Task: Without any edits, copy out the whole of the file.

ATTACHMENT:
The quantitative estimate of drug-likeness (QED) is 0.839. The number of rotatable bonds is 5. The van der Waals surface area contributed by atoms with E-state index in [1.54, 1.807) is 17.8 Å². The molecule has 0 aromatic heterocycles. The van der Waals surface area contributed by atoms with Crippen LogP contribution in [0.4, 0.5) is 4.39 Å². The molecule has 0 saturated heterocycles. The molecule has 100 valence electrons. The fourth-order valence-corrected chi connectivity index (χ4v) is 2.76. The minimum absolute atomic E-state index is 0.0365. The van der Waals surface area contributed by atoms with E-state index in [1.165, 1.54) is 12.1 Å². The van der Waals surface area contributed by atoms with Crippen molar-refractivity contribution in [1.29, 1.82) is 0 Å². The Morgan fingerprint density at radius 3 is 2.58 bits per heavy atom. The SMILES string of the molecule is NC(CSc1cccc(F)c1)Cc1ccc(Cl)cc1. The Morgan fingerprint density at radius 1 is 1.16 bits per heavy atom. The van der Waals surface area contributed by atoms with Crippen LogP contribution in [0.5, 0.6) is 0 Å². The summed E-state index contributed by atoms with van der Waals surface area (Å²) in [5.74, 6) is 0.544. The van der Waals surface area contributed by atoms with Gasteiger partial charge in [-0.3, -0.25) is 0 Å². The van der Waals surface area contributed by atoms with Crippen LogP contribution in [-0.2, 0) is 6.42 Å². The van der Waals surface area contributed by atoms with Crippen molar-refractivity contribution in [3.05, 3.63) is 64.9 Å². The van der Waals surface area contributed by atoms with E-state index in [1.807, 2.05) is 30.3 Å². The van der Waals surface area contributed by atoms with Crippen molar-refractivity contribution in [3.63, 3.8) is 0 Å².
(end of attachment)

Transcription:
The quantitative estimate of drug-likeness (QED) is 0.839. The number of rotatable bonds is 5. The van der Waals surface area contributed by atoms with E-state index in [1.54, 1.807) is 17.8 Å². The molecule has 0 aromatic heterocycles. The van der Waals surface area contributed by atoms with Crippen LogP contribution in [0.4, 0.5) is 4.39 Å². The molecule has 0 saturated heterocycles. The molecule has 100 valence electrons. The fourth-order valence-corrected chi connectivity index (χ4v) is 2.76. The minimum absolute atomic E-state index is 0.0365. The van der Waals surface area contributed by atoms with E-state index in [1.165, 1.54) is 12.1 Å². The van der Waals surface area contributed by atoms with Crippen molar-refractivity contribution in [1.29, 1.82) is 0 Å². The Morgan fingerprint density at radius 3 is 2.58 bits per heavy atom. The SMILES string of the molecule is NC(CSc1cccc(F)c1)Cc1ccc(Cl)cc1. The Morgan fingerprint density at radius 1 is 1.16 bits per heavy atom. The van der Waals surface area contributed by atoms with Crippen LogP contribution in [0.5, 0.6) is 0 Å². The summed E-state index contributed by atoms with van der Waals surface area (Å²) in [5.74, 6) is 0.544. The van der Waals surface area contributed by atoms with Gasteiger partial charge in [-0.3, -0.25) is 0 Å². The van der Waals surface area contributed by atoms with Crippen LogP contribution in [-0.2, 0) is 6.42 Å². The van der Waals surface area contributed by atoms with Crippen molar-refractivity contribution in [3.05, 3.63) is 64.9 Å². The van der Waals surface area contributed by atoms with E-state index in [1.807, 2.05) is 30.3 Å². The van der Waals surface area contributed by atoms with Crippen molar-refractivity contribution in [3.63, 3.8) is 0 Å².